Winter began in spring for many animals during the final year of the age of dinosaurs. Palaeontologists studying fossilized fish suggest that spring was in full bloom in the Northern Hemisphere when an asteroid slammed into Earth, triggering a devastating global winter and mass extinction.
But the conclusions are likely to stir controversy among some researchers, partly because the fossils come from Tanis, an extraordinary yet contentious geological site in North Dakota. Some were puzzled by the results, published in Nature on 23 February1, which are essentially identical to those of a separate study published in Scientific Reports last December2 by another research group working at Tanis. Neither paper cites the other.
News of Tanis’ discovery first hit the headlines in The New Yorker magazine in 2019. The team behind the discovery, led by Robert DePalma, now a PhD student at the University of Manchester, UK, then published a description of the site in a scientific journal3. They said Tanis captured what happened just minutes to hours after the asteroid struck Mexico’s Yucatán Peninsula about 66 million years ago.
According to the 2019 paper, the impact generated 10-metre-tall waves in a shallow sea that stretched across what is now the southern and eastern United States. As one of these waves surged up a river valley in what is now North Dakota, it swept up the organisms in its path, along with plenty of mud and sand. The wave then retreated and dumped the material, forming the Tanis site.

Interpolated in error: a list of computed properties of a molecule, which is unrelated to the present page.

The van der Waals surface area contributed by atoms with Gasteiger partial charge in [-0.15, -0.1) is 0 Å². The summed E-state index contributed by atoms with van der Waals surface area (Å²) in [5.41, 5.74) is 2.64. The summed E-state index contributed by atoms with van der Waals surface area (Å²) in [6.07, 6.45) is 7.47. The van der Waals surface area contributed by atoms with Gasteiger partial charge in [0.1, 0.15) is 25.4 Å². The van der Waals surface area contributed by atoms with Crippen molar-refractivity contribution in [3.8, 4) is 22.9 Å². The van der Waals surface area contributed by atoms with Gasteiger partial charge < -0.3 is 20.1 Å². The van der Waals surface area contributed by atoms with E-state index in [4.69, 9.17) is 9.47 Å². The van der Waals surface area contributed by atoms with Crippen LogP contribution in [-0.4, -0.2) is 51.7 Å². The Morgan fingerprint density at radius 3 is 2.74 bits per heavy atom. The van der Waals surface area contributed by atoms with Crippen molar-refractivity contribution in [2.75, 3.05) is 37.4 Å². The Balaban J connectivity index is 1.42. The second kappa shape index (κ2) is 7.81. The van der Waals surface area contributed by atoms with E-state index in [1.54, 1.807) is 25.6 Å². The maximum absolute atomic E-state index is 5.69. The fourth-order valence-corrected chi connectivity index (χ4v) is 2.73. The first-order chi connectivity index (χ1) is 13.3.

The research came under intense scrutiny because no other site on Earth is thought to preserve a detailed record of the day of impact. But many researchers note that the 2019 paper did not include a detailed description of the site’s geology, making it difficult to assess whether the geology can really be tied to the impact or another unknown catastrophe that occurred perhaps thousands of years earlier. “For a site of such potential importance, I’d really like to see a long-format paper that dives deep into the sedimentology and stratigraphy of the site, and supports it with lots of imagery and data,” says Thomas Tobin, a geologist at the University of Alabama in Tuscaloosa. He says this is particularly important given that a limited number of researchers to date have had an opportunity to visit Tanis.
DePalma says that an upcoming study will expand on the description of the site given in 2019. He also acknowledges there is a “misconception” that he is restricting access to the site, but he insists this is not the case. “In fact, the access has been more open than is typical practice,” he says.
One researcher who has had access is Melanie During, who is now pursuing a PhD in palaeontology at Uppsala University in Sweden. In August 2017, while she was at the Vrije Universiteit Amsterdam, she had an opportunity to visit Tanis because her instructor, geologist Jan Smit, had previously worked with DePalma at the site. “It looks like a car wreck frozen in time. It’s insane,” says During. “There are fishes folded around tree branches — you can tell that this wave displaced everything.”